A History of the Barbadian Windmill
By Shae Branch
It is important that the history and culture of any people be preserved in an effort to give future generations evidence of their past. The windmills of Barbados are such pieces of concrete proof. These tell their own unique story-a story that is worth repeating, to engrain in the minds of readers, why they are presently scattered across this land. Because of the importance they once held in this island, I will now be the voice of the past three hundred years or so, to research the windmills that once formed a part of the Barbadian landscape and relate the history of these spinning treasures.
For any nation to survive there must be a constant flow of income. In the seventeen century, the main money earner for Barbados, tobacco, ran into difficulties. Since the profits were not as promising as in the earlier days, because of lower prices from America, and heavy taxes when the tobacco was imported into England, farmers saw the need to switch to sugar, since they “heard that three times as much sugar as tobacco could be produced from a given piece of land” (Hoyos 1992: 87). This three to one ratio seemed promising and so mills were introduced to grind the sugarcane. This sugar revolution started in 1637, when a Dutchman introduced canes from Brazil. At first, the mills were propelled by horses and then by cattle, but “later windmills were set up as being better still". Therefore, the birth of the windmill resulted in the death of the animal-turned mill and so Barbados was on its way to becoming a nation to having one of the highest number of windmills in the world, second only to Holland. It is worth noting that James Drax, built the first windmill in Barbados of a Dutch design, with heavy rollers to crush eight tons of cane a day.
Although the windmills were built at various times, the bulk of them were made from solid coral blocks. These were able to withstand the harsh climate so minimum repairs had to be done to the outside of the millwall. Some mills had slight variations, like the one at Orange Hill, St. Peter, where the blocks at ground level were made of coral but those at the top were more rubble-like in nature and filled with mortar. Since Barbados is made up mainly of limestone coral, these would have been easy to obtain on the island. These stones were intertwined with one another, layer after layer, starting with a wide base and narrowing at the top. The millwalls or mill towers were built in a circular way, allowing the wind to move around them easily, without causing damage to the structure. They all had one, two or three doorways, built in the shape of an arch.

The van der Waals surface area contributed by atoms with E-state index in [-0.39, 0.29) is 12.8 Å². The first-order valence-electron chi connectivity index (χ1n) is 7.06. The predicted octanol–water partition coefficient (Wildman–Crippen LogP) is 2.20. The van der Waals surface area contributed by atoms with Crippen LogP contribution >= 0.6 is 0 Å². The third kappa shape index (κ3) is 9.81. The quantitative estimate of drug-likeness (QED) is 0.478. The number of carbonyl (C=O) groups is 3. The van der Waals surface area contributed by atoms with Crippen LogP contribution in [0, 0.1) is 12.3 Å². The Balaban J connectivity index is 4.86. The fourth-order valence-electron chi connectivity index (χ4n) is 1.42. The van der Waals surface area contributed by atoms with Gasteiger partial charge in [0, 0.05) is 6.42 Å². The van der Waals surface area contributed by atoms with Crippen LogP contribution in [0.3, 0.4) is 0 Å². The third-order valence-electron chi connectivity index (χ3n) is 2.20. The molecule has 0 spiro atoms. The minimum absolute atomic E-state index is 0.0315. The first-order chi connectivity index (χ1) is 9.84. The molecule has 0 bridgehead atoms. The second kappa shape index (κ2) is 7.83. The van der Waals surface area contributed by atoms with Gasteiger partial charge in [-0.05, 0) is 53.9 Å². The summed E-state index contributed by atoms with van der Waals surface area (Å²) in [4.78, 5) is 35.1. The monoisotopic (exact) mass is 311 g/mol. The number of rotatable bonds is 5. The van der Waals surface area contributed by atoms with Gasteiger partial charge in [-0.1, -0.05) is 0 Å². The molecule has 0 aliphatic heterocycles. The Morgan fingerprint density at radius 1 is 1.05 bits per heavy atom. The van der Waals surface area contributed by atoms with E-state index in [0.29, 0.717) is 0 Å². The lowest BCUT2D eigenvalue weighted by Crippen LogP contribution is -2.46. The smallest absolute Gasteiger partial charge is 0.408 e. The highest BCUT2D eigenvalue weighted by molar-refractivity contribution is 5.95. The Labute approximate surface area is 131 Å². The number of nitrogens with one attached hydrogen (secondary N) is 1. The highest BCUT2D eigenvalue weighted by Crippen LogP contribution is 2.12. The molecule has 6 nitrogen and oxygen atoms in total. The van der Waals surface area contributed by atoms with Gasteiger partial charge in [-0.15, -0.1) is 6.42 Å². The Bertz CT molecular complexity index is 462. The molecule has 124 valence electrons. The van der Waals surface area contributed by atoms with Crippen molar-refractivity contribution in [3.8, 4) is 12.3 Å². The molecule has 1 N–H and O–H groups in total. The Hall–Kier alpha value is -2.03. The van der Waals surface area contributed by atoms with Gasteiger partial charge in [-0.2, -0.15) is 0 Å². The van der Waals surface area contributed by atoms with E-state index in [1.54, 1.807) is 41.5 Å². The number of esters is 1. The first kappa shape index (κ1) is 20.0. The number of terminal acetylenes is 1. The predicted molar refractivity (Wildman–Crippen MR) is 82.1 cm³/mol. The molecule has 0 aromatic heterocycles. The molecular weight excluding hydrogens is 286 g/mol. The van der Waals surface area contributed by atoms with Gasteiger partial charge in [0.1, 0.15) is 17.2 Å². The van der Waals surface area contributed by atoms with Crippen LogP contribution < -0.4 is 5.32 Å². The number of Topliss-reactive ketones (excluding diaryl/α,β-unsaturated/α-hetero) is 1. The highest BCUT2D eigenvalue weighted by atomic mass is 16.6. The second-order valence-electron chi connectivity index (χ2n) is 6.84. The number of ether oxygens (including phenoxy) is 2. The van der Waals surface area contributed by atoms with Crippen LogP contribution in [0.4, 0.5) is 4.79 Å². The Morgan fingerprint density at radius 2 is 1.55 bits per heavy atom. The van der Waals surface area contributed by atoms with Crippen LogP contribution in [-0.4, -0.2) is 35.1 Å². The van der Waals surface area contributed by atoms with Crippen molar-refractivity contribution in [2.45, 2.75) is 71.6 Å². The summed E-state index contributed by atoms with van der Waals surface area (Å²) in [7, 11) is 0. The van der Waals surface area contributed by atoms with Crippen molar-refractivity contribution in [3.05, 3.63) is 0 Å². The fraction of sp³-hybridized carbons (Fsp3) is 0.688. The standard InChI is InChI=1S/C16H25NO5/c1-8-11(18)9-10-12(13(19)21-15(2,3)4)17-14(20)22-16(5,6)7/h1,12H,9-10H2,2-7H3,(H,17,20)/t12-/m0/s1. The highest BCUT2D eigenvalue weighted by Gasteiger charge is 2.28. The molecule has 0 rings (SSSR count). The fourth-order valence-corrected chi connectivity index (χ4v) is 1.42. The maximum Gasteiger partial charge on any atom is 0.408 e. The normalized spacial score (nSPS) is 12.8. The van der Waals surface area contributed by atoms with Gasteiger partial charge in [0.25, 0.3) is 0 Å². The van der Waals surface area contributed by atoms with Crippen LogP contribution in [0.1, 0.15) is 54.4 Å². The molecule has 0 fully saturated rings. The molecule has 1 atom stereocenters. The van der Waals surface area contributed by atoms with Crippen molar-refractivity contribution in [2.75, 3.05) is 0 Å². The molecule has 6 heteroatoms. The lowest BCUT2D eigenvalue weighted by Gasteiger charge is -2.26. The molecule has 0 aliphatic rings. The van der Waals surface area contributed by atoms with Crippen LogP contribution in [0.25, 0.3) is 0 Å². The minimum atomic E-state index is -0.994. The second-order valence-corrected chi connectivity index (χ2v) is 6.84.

In order for the windmill to operate at its best, it had to be built where it was windy. During the crop season, the sails were attached to the arms of the windmill. Then two oxen or mules pulled the tree tail and this allowed the whole structure of the mill to rotate, facing the wind at all times. (Yates: 101). Human power was also needed to help in the operation of the windmill. When the canes were carried to the mill, they were dumped on the ground and had to be fed manually in small bundles into the mill. These were fed into the metal rollers, needed to crush the canes and extract the juice. The canes passed through the rollers twice to ensure that all the juice was removed. It was then transported in open gutters to the boiling house.
Often accidents occurred and a body part such as a hand or a foot of the labourer got trapped between the metal rollers. There was no system put in place to stop these rollers immediately and so, in order to save the life of the labourer, it was necessary to cut off the limb with a bill that was kept on the compound. Needless to say, the advent of the windmill was profitable for the plantation owner but many suffered and some lost their lives as a result of this progress. This suffering did not discourage those who were gaining from this type of work, to find a new method to grind the cane. As long as they benefitted, the death of others did not matter, as seen in this early print about Barbados, shown above.